Default to value engineering in tough economic climate
Value management or value engineering has become standard practice worldwide, in both public and private sector developments – and for good reason. In an increasingly competitive business environment coupled with difficult economic circumstances, projects and developments need to be carefully thought through from inception if they are to be feasible in the first instance, and deliver the required return on investment in the second.
Betts & Townsend, a construction project management firm with a 25-year track record, has extensive experience in value management and in helping to deliver both savings and returns for its clients. “The objective is not just to reduce costs. We carry out a detailed value engineering exercise on every project to look at how each activity adds value to the ultimate cost,” says Howard Betts, founder and MD of Betts & Townsend.
Etienne Hairbottle, project manager at Betts & Townsend, explains: “Value management is, to a great extent, the orderly application of financial design criteria principles by a multi-disciplinary team of experts – the design and build team – together with a sound understanding of the impact of rapidly developing technology.” The process of extracting maximum value from a project can fall under three broad headings: building cost efficiency, specification alternatives and design efficiency.
Building cost efficiency includes considering different structural solutions along with secondary factors such as mechanical and electrical services, plumbing, suspended ceilings, vertical elements and even paint. Specification alternatives need to take into account the capital and life-cycle costs of various building elements, and the way in which each individual element contributes to the efficient functioning of the whole building. Design efficiency needs to balance practical with aesthetic considerations, along with buildability.
Overall, it is a complex process in which the best benefit is ultimately derived from involving as many members of the design and construction team as possible, from early on. “Where practical, it is useful to ask the trades for their input. Benefits can often be derived from simple and practical things – for example, rethinking a column design slightly to suit the size column boxes that a contractor already has available, rather than making new column boxes to suit the designed size,” says Howard. It’s a simple example, but it shows that by making minor changes at the design stage, significant costs savings can be achieved in the final budget.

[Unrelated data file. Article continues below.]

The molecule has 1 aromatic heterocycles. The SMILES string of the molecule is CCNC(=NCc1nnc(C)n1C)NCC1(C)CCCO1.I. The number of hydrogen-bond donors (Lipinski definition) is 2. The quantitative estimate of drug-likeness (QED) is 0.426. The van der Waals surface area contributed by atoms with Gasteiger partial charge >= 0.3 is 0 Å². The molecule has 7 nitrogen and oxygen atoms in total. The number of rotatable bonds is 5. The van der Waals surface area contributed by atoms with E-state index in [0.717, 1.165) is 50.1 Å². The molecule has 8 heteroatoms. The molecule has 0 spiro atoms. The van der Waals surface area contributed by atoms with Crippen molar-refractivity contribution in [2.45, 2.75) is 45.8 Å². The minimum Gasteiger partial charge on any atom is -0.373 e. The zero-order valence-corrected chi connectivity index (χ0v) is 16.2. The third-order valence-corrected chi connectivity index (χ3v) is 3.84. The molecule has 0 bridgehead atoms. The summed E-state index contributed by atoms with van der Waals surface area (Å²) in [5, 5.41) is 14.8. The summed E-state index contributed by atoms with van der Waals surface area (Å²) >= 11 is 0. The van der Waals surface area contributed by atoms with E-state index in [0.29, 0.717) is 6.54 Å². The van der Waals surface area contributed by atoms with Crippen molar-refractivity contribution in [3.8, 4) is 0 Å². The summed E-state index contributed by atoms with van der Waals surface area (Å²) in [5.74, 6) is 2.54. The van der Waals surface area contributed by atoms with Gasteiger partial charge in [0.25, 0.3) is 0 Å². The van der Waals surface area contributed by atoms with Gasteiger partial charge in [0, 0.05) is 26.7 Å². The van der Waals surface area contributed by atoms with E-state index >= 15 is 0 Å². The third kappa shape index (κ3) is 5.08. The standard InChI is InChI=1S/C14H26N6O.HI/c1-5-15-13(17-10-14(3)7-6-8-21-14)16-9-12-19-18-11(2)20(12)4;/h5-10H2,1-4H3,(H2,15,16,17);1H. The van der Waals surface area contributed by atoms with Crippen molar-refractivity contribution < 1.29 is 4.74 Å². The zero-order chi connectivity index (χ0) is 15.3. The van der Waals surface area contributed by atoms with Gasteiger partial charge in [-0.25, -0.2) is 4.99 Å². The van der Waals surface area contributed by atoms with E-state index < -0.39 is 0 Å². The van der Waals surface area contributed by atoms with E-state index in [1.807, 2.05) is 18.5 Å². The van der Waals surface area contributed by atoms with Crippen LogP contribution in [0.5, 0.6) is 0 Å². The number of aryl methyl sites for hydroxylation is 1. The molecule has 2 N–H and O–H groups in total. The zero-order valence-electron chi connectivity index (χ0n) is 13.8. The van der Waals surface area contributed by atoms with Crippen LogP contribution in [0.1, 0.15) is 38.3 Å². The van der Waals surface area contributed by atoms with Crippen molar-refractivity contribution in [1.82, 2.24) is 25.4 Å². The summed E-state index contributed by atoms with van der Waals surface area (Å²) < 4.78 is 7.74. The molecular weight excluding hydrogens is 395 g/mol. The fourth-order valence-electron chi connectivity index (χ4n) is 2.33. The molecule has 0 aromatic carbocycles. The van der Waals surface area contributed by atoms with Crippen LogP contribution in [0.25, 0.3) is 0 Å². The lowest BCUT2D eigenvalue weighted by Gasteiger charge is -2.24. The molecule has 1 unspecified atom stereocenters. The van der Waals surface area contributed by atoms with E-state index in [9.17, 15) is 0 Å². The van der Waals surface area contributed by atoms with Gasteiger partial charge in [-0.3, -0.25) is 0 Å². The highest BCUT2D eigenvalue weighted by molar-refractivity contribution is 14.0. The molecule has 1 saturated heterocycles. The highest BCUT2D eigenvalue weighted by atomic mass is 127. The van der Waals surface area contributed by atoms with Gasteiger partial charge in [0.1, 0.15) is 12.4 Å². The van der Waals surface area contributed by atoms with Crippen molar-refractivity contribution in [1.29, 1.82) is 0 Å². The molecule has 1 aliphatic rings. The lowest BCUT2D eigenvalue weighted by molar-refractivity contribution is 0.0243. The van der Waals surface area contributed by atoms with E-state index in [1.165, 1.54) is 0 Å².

One of Betts & Townsend’s key strengths is the fact that its founders and project management staff all have strong construction backgrounds, which gives them a solid understanding of processes on site. This insight gives them the ability to anticipate possible problems before they occur, and to suggest better alternatives even during the construction process.
Value management on a project requires not just a carefully managed approach, but an agile one as well. Unexpected challenges can arise on any project, and it is then up to the professional team to come up with innovative solutions in order to adhere to budgets and timelines. “We believe that it is part of our job to think outside the box, catch problems before they appear and be proactive about engaging everyone including the client, if necessary, to find ways to improve feasibility and enrich the life cycle of a project,” says Etienne.
Howard emphasises that Betts & Townsend’s approach is not arm’s-length project management. “We expect our project managers to be an integral part of the team, to understand every detail of the project and to assist the contractor on site. We have received compliments from clients in the past about our pro-active approach and focus on adding value and we believe this is something that sets us apart.”